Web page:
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Apple's new iPhone 15 and iPhone 15 Pro have a USB-C port, but that port's capabilities vary by model. Here's what you need to know Need to know.
Apple has finally switched from Lightning to USB-C with the iPhone 15 line. For better or worse, this universal port allows users to switch to the new cable standard, but there are many nuances to how USB-C and available specs
iPhone 15 and iPhone 15 Plus feature USB 2.0 Type-C ports that support data transfer speeds of 480 Mbps iPhone 15 Pro and iPhone 15 Pro Max feature USB 3.2 Gen 2 Type-C ports C at 10Gbps All models continue to charge quickly using USB PD adapters at 20W or higher (up to 27W).
This means that regular iPhone users won't see much change in functionality between Lightning and USB-C. The port has a different shape, but its functions are almost identical.
USB 3.3 Gen 2 will bring significant benefits to professional models due to higher data transfer speeds. For example, this port can record ProRes 4K 60Hz video directly to an external SSD.
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USB-C cables and device charging
Almost anything with a USB-C connector will be able to communicate in some way with iPhone 15 line. There is no MFi program, so official Apple certification is not required for this generation of accessories.
Apple included a cable, but it only supports USB 2.0 speeds, which is the same speed as the cables that come with Macs, iPads, and older iPhones. Anyone who wants to do more than just charge their iPhone will need to purchase a separate cable.
Of course, Apple is contributing some nickel and diming by choosing these slower cables, but data cables also require more shielding and are thicker. For charging purposes, thinner cables may be preferable.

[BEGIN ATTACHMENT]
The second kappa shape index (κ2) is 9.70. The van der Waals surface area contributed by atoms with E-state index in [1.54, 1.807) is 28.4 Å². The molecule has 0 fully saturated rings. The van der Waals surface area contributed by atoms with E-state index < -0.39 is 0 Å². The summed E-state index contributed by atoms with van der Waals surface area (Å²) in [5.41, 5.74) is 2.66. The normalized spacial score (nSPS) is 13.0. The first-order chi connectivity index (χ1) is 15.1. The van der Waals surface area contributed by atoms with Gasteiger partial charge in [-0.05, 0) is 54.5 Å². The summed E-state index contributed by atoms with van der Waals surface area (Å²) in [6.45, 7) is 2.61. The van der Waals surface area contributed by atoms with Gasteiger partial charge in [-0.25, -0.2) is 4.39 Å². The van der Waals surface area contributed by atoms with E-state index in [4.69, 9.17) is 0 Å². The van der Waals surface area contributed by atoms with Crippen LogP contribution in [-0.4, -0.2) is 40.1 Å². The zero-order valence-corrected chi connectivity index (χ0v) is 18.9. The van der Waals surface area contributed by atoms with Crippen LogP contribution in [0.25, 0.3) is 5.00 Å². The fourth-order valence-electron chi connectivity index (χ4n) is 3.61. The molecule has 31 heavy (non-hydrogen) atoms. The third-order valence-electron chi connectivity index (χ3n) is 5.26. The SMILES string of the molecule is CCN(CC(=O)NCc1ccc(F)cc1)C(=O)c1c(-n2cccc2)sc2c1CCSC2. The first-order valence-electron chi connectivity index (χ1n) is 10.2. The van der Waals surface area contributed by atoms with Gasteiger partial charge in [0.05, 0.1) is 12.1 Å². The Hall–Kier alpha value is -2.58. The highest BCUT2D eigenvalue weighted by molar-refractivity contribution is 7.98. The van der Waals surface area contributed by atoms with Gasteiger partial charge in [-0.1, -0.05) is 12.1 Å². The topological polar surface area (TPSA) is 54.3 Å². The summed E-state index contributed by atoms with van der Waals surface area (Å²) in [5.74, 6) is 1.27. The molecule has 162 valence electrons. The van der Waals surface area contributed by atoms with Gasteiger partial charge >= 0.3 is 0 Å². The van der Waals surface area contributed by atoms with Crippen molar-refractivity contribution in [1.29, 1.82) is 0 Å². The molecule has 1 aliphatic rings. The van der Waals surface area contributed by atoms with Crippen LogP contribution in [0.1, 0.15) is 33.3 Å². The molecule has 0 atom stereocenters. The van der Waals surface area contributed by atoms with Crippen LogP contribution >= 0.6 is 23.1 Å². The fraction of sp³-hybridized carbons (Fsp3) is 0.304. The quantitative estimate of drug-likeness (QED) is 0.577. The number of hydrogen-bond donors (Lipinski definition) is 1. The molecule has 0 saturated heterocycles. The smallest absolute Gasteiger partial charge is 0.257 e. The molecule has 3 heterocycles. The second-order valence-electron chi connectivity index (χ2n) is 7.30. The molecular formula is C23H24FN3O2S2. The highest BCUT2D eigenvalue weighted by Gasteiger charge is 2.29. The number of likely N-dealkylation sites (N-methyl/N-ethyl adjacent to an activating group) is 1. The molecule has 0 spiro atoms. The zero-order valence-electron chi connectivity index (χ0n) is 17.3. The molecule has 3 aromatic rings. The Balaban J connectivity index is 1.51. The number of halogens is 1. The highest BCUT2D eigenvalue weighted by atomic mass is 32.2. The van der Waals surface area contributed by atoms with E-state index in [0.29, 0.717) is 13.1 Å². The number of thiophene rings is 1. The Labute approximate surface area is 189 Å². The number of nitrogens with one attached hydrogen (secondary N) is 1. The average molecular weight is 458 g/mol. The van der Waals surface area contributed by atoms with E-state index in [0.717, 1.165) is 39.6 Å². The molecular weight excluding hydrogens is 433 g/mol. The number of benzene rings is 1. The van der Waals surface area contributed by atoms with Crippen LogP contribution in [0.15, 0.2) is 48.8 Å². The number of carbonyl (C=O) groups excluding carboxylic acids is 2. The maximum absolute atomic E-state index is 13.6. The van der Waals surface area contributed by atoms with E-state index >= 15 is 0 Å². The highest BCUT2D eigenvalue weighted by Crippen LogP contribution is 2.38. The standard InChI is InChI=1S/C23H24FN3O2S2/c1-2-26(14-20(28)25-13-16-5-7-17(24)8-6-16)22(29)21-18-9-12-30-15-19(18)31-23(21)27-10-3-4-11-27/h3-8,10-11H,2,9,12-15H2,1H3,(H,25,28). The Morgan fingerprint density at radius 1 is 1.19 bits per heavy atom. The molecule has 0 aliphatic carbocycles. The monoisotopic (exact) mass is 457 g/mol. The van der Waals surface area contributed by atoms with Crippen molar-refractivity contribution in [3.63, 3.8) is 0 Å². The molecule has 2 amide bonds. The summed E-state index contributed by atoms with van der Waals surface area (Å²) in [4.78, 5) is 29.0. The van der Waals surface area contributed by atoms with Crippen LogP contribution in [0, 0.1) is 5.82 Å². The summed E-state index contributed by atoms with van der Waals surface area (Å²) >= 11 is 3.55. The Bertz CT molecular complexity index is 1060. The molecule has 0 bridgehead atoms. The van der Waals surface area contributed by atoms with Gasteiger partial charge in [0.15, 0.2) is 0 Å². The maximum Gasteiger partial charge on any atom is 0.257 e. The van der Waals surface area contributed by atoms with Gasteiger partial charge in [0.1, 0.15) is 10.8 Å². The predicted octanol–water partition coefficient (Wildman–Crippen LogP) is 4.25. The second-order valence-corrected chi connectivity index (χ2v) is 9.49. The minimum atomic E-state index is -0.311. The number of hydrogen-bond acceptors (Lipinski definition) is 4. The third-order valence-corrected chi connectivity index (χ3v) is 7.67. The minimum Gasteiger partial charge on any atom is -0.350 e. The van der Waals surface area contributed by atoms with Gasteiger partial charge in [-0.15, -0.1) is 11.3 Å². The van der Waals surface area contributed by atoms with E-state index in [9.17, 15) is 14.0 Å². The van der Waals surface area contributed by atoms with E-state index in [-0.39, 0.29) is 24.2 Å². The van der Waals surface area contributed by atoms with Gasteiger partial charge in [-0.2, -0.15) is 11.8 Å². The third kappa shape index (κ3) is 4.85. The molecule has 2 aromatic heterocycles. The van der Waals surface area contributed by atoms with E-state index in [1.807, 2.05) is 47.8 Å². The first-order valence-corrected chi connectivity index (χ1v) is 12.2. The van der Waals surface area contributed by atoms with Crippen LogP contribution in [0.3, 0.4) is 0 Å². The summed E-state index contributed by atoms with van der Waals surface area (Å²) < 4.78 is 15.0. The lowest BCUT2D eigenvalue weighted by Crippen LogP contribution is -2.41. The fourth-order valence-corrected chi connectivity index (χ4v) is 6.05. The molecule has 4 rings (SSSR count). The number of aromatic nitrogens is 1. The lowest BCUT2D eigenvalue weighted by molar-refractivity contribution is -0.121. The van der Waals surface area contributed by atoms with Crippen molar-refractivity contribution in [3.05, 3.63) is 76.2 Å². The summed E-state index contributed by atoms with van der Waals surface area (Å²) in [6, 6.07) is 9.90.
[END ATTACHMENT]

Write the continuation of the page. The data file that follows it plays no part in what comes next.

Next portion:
Users can also turn their iPhones into makeshift USB-C power banks, with a few exceptions. It only puts out 4.5W, and if you connect an iPhone 15 to another iPhone 15, the one with the smaller battery will receive charge from the other device.
This works with Android devices as well, provided the phone supports USB Power Delivery. Since older iPhones with Lightning do not support USB PD output, they will always charge from the iPhone 15, regardless of which has a higher battery percentage.
Apple introduced this feature as a way to add fast charging to a set of AirPods or Apple Watch. The 4.5W power is incredibly slow, but it's enough to charge a small accessory for a few hours of extra use.
USB-C accessories that work with iPhone 15
There's now a huge new market for accessories that can work with the iPhone 15 and iPhone 15 Pro. Most USB-C accessories you already have may be supported.
For example, you can connect cameras to capture video footage, microphones to capture better audio, wired game controllers, displays, storage devices, wired headphones, CarPlay cars, Ethernet adapters, and memory card readers, to name a few.
Displays seem to be a particularly reasonable object of interest. Many displays can be connected directly via USB-C.
When connected via USB-C, 4K displays at 60 Hz are supported. They also support Dolby Vision and HDR.
USB-C to HDMI adapters now work with iPhones and support the same resolutions as previous ones are purely Type-C. This is perfect for the TV in your living room.
Unfortunately, Apple does not yet have reliable support for an external display on the iPhone. You can mirror your iPhone or view videos and photos only on this external display, unlike the iPad, which has Stage Manager.
However, this makes the iPhone a capable gaming system, since you can connect it to a monitor and connect a wireless controller to it to get more of a console experience. Game developers also have the ability to set their own settings when connected to an external display.
Accessories such as keyboards, cameras, game controllers, and headphones can be connected via USB-C cable. C. We expect that gaming on an external display with a Bluetooth controller may become a popular option.
USB-C on iPhone is uncharted territory. While there are many apps and accessories already available, Apple's influence and size will ensure that even more apps enter the market.
Android devices have been using USB-C for a long time, but since accessory makers know that the money is made on the iPhone, many have focused on developing Lightning-focused products. The wider availability of USB-C is sure to provide buyers with more versatile options.